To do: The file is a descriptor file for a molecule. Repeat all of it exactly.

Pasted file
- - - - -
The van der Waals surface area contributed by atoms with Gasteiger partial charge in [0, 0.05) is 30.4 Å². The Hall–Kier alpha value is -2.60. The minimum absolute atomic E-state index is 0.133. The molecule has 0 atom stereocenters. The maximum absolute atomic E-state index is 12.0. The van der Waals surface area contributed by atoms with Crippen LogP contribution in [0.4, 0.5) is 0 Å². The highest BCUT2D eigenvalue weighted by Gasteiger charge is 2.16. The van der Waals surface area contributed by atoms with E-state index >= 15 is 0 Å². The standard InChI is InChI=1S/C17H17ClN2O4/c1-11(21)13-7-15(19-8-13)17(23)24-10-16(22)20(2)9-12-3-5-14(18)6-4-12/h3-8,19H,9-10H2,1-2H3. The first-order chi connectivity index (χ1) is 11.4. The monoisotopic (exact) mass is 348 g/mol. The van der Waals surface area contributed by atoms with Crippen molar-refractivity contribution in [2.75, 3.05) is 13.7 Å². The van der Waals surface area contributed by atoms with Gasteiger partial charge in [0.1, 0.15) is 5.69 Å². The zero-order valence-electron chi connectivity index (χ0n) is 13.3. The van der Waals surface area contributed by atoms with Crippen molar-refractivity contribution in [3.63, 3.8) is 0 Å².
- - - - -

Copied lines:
The van der Waals surface area contributed by atoms with Gasteiger partial charge in [0, 0.05) is 30.4 Å². The Hall–Kier alpha value is -2.60. The minimum absolute atomic E-state index is 0.133. The molecule has 0 atom stereocenters. The maximum absolute atomic E-state index is 12.0. The van der Waals surface area contributed by atoms with Crippen LogP contribution in [0.4, 0.5) is 0 Å². The highest BCUT2D eigenvalue weighted by Gasteiger charge is 2.16. The van der Waals surface area contributed by atoms with E-state index >= 15 is 0 Å². The standard InChI is InChI=1S/C17H17ClN2O4/c1-11(21)13-7-15(19-8-13)17(23)24-10-16(22)20(2)9-12-3-5-14(18)6-4-12/h3-8,19H,9-10H2,1-2H3. The first-order chi connectivity index (χ1) is 11.4. The monoisotopic (exact) mass is 348 g/mol. The van der Waals surface area contributed by atoms with Crippen molar-refractivity contribution in [2.75, 3.05) is 13.7 Å². The van der Waals surface area contributed by atoms with Gasteiger partial charge in [0.1, 0.15) is 5.69 Å². The zero-order valence-electron chi connectivity index (χ0n) is 13.3. The van der Waals surface area contributed by atoms with Crippen molar-refractivity contribution in [3.63, 3.8) is 0 Å².